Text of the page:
The Washed Ashore Gallery

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Alchemists for a Modern World

Alchemy, the medieval ancestor of modern chemistry, rested on the assumption that matter was transmutable. Many alchemists spent their lives in pursuit of a catalyst that could render lead into gold. Given that lead was cheap, plentiful, and largely inert, these seekers were aiming to create something precious out of a material that was, for all intents and purposes, of no real value. Lead was as close as something could get to being a non-entity while simultaneously hovering only three protons away from gold, that curious yellow metal that defined value itself.

While creating something rare and beautiful from a base medium would indeed be an impressive feat, there’s something even more compelling about turning an actual negative into a positive. From an environmentalist’s perspective, the dire state of our modern world demands that we strive for a greater degree of efficacy in everything we do if we are to make a difference, and alchemy would be no exception. This is one of the reasons that the Washed Ashore Gallery, an interactive art and education center in the small town of Bandon, Oregon, is so impressive. The alchemical process taking place at Washed Ashore is less akin to the transmutation of lead into gold than it is to the creation of precious metals from, say, Polonium-210, or some other nasty isotope that would make your skin fall off.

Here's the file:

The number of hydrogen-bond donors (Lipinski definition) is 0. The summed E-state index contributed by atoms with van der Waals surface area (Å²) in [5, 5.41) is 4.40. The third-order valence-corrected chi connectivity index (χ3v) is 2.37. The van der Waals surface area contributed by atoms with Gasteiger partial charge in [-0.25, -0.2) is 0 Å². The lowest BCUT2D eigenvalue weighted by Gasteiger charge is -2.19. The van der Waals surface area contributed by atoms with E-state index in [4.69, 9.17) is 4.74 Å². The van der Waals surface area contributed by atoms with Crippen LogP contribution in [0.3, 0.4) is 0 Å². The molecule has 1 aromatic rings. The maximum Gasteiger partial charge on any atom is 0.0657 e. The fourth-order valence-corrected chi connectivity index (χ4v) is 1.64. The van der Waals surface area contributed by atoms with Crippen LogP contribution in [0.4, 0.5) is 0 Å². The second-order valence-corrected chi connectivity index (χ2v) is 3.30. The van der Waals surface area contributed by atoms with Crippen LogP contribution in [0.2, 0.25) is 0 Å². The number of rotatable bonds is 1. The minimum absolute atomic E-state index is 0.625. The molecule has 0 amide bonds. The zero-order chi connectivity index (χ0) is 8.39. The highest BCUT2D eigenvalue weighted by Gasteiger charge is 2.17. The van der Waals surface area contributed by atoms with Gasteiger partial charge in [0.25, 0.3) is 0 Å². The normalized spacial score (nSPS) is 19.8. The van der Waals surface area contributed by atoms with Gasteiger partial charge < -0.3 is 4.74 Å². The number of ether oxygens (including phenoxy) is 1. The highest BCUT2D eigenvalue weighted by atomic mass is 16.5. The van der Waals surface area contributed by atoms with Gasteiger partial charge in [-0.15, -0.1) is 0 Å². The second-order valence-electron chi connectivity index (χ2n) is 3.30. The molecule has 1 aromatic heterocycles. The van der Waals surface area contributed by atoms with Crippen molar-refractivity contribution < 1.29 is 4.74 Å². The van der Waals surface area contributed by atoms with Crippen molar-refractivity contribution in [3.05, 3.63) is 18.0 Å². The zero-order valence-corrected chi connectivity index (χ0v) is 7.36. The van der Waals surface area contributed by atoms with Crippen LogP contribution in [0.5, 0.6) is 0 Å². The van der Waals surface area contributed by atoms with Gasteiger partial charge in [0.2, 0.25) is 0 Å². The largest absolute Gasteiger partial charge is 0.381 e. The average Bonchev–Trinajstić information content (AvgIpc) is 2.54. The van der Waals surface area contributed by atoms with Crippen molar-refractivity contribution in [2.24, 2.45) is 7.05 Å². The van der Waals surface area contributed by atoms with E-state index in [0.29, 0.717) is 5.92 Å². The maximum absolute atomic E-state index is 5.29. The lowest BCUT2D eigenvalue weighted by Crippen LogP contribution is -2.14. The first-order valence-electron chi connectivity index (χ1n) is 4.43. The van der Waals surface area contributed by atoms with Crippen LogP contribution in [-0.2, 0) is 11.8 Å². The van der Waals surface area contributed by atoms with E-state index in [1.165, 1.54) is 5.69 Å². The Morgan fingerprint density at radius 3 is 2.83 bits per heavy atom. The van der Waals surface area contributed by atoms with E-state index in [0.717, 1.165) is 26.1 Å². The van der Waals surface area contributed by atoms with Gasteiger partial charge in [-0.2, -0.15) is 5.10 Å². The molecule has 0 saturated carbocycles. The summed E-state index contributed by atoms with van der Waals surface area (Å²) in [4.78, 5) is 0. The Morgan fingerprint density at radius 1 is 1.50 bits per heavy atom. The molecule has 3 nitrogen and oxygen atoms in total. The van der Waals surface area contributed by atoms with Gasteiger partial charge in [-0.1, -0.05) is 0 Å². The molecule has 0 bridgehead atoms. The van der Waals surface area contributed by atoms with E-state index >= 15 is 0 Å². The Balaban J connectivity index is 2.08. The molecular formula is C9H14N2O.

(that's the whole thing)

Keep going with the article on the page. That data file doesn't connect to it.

This is because the Washed Ashore Gallery works entirely with a single substance: recovered ocean plastic. To source their medium, gallery supporters remove thousands of pounds of trash from local beaches. After the waste plastic is sorted and sterilized, it is offered up to a stable of talented artists who transform it into powerful oceanic imagery. As such, not only is the gallery catalyzing the creation of a net positive, it is eliminating an existing negative from the environment in the process. This is more than just building value from neutral building blocks -- it’s a double impact, reducing harm and creating benefit at the same time.

The gallery space itself is overwhelming. Hundreds of pieces of art populate the hall in vibrant washes of color. A host of masks adorn the walls, gazing relentlessly upon immense free-standing sculptures of turtles, sea stars, and reef fish, each created from thousands of individual scraps of waste plastic collected from Oregon beaches. Additionally, many of the sculptures created at Washed Ashore (some of which are the size of a pick-up truck) are now displayed in other public venues around the world to raise awareness of the ocean plastics problem. Through the alchemy of art, this striking collection of misplaced polymers has become a monument to marine biodiversity.

Beyond these already impressive efforts, the team at Washed Ashore also curates an interactive space for visitors to create their own artwork using ocean plastic. Children are especially welcome at the gallery, which offers art classes, guided tours, and book reading events; they can even take home whatever they make as a reminder of their experience, and as a testament to the gravity of the ocean plastics problem. 

I believe in the power of art to provoke change when it comes to our entrenched behaviors. It strikes a different chord than the experience of reading words on a page. This is why a mere article (like this one) will never create the deep heart impact of a visit to a place like the Washed Ashore Gallery, which uses an alchemy all its own to transform curious visitors into dedicated ocean conservationists.

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